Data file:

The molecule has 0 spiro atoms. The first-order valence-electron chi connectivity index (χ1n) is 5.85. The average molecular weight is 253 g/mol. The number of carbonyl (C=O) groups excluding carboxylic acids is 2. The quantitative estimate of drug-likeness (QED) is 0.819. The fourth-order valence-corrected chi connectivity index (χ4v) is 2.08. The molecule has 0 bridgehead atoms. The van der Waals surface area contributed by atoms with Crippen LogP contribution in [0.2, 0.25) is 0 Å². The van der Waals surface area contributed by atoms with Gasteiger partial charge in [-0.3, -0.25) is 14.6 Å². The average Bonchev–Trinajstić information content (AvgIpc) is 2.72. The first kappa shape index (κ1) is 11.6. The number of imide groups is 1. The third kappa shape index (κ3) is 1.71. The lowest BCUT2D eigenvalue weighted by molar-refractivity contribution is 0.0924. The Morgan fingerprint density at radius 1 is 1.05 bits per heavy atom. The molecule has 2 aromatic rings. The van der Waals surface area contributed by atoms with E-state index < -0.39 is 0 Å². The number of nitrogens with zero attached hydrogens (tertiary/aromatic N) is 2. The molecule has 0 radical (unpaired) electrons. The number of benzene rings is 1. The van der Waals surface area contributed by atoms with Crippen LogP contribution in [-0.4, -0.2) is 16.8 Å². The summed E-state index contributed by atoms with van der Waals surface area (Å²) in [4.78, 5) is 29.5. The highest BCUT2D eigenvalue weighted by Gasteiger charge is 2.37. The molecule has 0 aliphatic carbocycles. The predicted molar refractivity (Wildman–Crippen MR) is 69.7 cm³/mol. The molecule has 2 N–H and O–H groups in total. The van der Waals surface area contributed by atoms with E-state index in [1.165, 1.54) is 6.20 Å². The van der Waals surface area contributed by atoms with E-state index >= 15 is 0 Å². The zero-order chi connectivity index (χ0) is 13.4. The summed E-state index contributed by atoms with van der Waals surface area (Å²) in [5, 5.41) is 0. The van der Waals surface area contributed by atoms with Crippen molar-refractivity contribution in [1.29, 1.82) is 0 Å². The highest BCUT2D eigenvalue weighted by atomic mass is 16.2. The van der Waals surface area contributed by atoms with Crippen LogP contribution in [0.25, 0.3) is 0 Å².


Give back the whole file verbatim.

The molecule has 0 spiro atoms. The first-order valence-electron chi connectivity index (χ1n) is 5.85. The average molecular weight is 253 g/mol. The number of carbonyl (C=O) groups excluding carboxylic acids is 2. The quantitative estimate of drug-likeness (QED) is 0.819. The fourth-order valence-corrected chi connectivity index (χ4v) is 2.08. The molecule has 0 bridgehead atoms. The van der Waals surface area contributed by atoms with Crippen LogP contribution in [0.2, 0.25) is 0 Å². The van der Waals surface area contributed by atoms with Gasteiger partial charge in [-0.3, -0.25) is 14.6 Å². The average Bonchev–Trinajstić information content (AvgIpc) is 2.72. The first kappa shape index (κ1) is 11.6. The number of imide groups is 1. The third kappa shape index (κ3) is 1.71. The lowest BCUT2D eigenvalue weighted by molar-refractivity contribution is 0.0924. The Morgan fingerprint density at radius 1 is 1.05 bits per heavy atom. The molecule has 2 aromatic rings. The van der Waals surface area contributed by atoms with E-state index < -0.39 is 0 Å². The number of nitrogens with zero attached hydrogens (tertiary/aromatic N) is 2. The molecule has 0 radical (unpaired) electrons. The number of benzene rings is 1. The van der Waals surface area contributed by atoms with Crippen LogP contribution in [-0.4, -0.2) is 16.8 Å². The summed E-state index contributed by atoms with van der Waals surface area (Å²) in [4.78, 5) is 29.5. The highest BCUT2D eigenvalue weighted by Gasteiger charge is 2.37. The molecule has 0 aliphatic carbocycles. The predicted molar refractivity (Wildman–Crippen MR) is 69.7 cm³/mol. The molecule has 2 N–H and O–H groups in total. The van der Waals surface area contributed by atoms with E-state index in [1.165, 1.54) is 6.20 Å². The van der Waals surface area contributed by atoms with E-state index >= 15 is 0 Å². The zero-order chi connectivity index (χ0) is 13.4. The summed E-state index contributed by atoms with van der Waals surface area (Å²) in [5, 5.41) is 0. The van der Waals surface area contributed by atoms with Crippen molar-refractivity contribution in [1.29, 1.82) is 0 Å². The highest BCUT2D eigenvalue weighted by atomic mass is 16.2. The van der Waals surface area contributed by atoms with Crippen LogP contribution in [0.25, 0.3) is 0 Å².